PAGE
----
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DNA Cousins Mystery Solved

March 20, 2016

GenesMany people wonder if DNA testing for genealogical purposes is a gimmick/novelty, or is incredibly useful, or is something in between.

The answer is usually “something in between,” because many apparent matches aren’t actual matches, a point I hope to get to in an upcoming post.

But for now, let’s focus on the “incredibly useful.”

I can’t claim to be a genius but I did have the foresight to test both my paternal grandfather and one of his cousins several years before they passed away, both in 2014.

As their kit manager, I was contacted by a half-brother and half-sister who both showed up as first-to-second cousins to my grandfather and his cousin. I could see the overlap was mutual so the two half-siblings shared their grandparents as ancestors.

I know who almost all my third cousins are, and even many of my fourth, so this created a bit of a mystery. But because of their location and dates they were born, I was able to work out that my grandfather’s first cousin, who was a medical student at the time, was a very early sperm donor who was the biological father of both my new cousins.

The child of my grandfather’s cousin, my second cousin once removed, was very obliging and volunteered to test, to verify the theory. Bingo, theory proven.

Long story short, my new cousins have met members of the family and now know who they are. But this couldn’t have happened without multiple people testing, and without someone knowing the basic genealogy.

I’m very pleased to have my new cousins, and to have been able to help them. Success stories like these are possible for donor-conceived children and adoptees, as well as people just looking to verify their family trees. So let’s celebrate the “incredibly useful,” even if it takes a little luck, before I get into the not-so-reliable aspects of testing in a future post.


Bermuda Triangles, continued

March 19, 2016

PennsylvaniaDeathRecordLast time, I wrote about Ireland as a sort of Bermuda Triangle for genealogy. What I didn’t say is you can often hope to get some leads if you visit the island, simply by finding people in the area you’re interested in – assuming you know where that is – and asking around.

Be warned, though, that the famous Irish rain takes its toll on gravestones, and so cemetery visits might not be as productive as you’d hope. (I plan to write about gravemarkers soon, stay tuned.)

North America has its share of black holes, too. Sometimes these are just areas where there was little or no organized government for quite a time, or where records were destroyed (such as in the US Civil War); but in other cases, it’s the legislative environment today that puts the kibosh on research.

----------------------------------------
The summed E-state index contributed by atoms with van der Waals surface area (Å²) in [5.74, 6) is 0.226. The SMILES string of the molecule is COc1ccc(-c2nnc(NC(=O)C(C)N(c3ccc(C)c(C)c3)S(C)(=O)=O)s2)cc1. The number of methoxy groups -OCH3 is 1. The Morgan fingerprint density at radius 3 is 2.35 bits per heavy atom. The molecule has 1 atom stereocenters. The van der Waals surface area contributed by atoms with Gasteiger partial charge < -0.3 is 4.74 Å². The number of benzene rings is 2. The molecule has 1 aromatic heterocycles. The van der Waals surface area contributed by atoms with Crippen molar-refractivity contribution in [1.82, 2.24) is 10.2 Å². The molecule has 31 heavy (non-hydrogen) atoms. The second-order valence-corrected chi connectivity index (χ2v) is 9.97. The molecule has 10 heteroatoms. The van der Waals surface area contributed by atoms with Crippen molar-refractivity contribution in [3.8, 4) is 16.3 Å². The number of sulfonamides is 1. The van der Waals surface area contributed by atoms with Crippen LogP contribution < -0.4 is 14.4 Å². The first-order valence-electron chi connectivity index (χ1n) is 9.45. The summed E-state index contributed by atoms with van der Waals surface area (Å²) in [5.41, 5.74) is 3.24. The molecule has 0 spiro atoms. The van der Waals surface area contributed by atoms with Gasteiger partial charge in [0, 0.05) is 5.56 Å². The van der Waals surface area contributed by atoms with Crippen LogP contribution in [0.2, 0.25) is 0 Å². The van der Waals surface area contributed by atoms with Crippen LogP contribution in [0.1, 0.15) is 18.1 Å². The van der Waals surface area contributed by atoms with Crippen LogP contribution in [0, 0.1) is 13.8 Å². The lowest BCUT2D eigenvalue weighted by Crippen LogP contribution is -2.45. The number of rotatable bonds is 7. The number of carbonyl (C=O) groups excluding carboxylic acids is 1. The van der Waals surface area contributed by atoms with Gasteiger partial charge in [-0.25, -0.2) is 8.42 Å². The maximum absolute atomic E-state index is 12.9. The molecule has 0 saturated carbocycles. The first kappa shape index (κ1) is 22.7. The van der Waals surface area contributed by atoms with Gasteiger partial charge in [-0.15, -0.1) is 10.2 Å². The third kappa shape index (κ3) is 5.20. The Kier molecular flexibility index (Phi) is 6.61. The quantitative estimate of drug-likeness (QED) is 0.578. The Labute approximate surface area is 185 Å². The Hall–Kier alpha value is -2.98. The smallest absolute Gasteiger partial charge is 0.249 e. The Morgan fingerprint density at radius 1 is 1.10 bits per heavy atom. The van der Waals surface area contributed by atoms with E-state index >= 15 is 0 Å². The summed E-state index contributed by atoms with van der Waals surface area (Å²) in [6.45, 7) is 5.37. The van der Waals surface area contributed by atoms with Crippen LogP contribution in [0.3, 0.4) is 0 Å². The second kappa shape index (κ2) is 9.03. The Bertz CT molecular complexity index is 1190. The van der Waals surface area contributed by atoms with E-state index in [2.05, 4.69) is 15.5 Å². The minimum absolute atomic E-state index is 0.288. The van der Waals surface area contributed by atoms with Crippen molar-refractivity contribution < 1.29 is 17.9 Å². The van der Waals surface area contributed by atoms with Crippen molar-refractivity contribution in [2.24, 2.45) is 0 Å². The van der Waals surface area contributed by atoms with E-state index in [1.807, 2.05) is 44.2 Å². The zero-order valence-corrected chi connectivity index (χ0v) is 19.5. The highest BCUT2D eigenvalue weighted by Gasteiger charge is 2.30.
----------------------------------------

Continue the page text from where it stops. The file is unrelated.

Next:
Until a few years ago, for example, I just couldn’t get much information from Pennsylvania, especially vexing since my third great-grandparents lived in Philadelphia from 1925 until their deaths in the 1930s and 1940s. Then, a few years back, the Pennsylvania Senate introduced a bill to make vital statistics from the state much more accessible. The bill passed in late 2011, opening a floodgate for researchers interested in the state.

This is why areas with little information aren’t always Bermuda Triangles. Often concerted efforts to lobby governments, digitize records, photograph and transcribe gravestones, etc., is all that’s needed to make genealogical research not only possible but also pleasurable.

Bermuda Triangles

March 17, 2016

Most of us have heard about the Bermuda Triangle, an area of the Atlantic where ships and planes are supposed to go missing for unexplained reasons.

It turns out that there’s not really any good evidence such an area exists. At the same time, most of us have felt that there are Bermuda Triangles in genealogy, areas we just can’t get good records from.

Sadly, such areas do exist. Not every nation or smaller government body kept good records, and some of those that did have since lost them in fires, floods, wars, etc.

Other areas have records, but they’re very hard to get at because of poor organization, language barriers, or high cost.

It being St. Paddy’s Day, it’s probably the time to mention that Ireland is not an easy place to do research. Often it’s North Americans and Antipodeans trying to trace their Irish roots, but for the most part they don’t even have a county of origin to go by.

Irish records were not kept regularly until well into the 19th century, and even then, many were lost in 1922 in the  Battle of Dublin.

So, perhaps instead of referring to black holes or brick walls or Bermuda Triangles, we should really complain, “Damn it if I haven’t hit a shamrock while following this line!”


March 17, 2016

How “compleat” is your genealogy?

None of us knows —or can know—everything about our family past, but this blog is dedicated to going that extra mile in family research, whether that means overseas archives, DNA testing, or something else.

This is no easy thing in the Internet age, when misinformation spreads at the speed of light (or is that darkness?).

So I’ve used the 18th-century spelling of “compleat,” a reminder of a time when people were probably just as wrong about things, but at least took the time to research them.